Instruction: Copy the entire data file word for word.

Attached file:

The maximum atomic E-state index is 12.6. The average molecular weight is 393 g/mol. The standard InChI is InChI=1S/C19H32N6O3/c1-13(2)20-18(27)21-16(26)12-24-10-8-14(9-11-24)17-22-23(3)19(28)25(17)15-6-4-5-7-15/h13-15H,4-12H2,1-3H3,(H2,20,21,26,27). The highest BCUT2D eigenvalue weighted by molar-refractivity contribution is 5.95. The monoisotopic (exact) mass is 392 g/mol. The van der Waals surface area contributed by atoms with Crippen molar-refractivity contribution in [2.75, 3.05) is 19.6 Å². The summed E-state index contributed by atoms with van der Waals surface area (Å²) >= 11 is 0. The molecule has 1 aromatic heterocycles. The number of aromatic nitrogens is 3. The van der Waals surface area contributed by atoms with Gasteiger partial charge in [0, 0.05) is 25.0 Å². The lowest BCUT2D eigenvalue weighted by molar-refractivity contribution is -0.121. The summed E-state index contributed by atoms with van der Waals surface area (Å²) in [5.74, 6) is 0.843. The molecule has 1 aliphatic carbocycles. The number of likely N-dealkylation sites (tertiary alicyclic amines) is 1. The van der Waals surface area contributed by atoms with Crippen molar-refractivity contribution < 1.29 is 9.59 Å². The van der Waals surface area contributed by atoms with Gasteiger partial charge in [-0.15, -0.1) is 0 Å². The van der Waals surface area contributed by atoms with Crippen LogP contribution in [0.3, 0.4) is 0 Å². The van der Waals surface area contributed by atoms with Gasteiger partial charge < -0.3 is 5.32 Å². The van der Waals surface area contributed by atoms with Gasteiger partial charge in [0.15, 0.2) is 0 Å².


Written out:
The maximum atomic E-state index is 12.6. The average molecular weight is 393 g/mol. The standard InChI is InChI=1S/C19H32N6O3/c1-13(2)20-18(27)21-16(26)12-24-10-8-14(9-11-24)17-22-23(3)19(28)25(17)15-6-4-5-7-15/h13-15H,4-12H2,1-3H3,(H2,20,21,26,27). The highest BCUT2D eigenvalue weighted by molar-refractivity contribution is 5.95. The monoisotopic (exact) mass is 392 g/mol. The van der Waals surface area contributed by atoms with Crippen molar-refractivity contribution in [2.75, 3.05) is 19.6 Å². The summed E-state index contributed by atoms with van der Waals surface area (Å²) >= 11 is 0. The molecule has 1 aromatic heterocycles. The number of aromatic nitrogens is 3. The van der Waals surface area contributed by atoms with Gasteiger partial charge in [0, 0.05) is 25.0 Å². The lowest BCUT2D eigenvalue weighted by molar-refractivity contribution is -0.121. The summed E-state index contributed by atoms with van der Waals surface area (Å²) in [5.74, 6) is 0.843. The molecule has 1 aliphatic carbocycles. The number of likely N-dealkylation sites (tertiary alicyclic amines) is 1. The van der Waals surface area contributed by atoms with Crippen molar-refractivity contribution < 1.29 is 9.59 Å². The van der Waals surface area contributed by atoms with Gasteiger partial charge in [-0.15, -0.1) is 0 Å². The van der Waals surface area contributed by atoms with Crippen LogP contribution in [0.3, 0.4) is 0 Å². The van der Waals surface area contributed by atoms with Gasteiger partial charge < -0.3 is 5.32 Å². The van der Waals surface area contributed by atoms with Gasteiger partial charge in [0.15, 0.2) is 0 Å².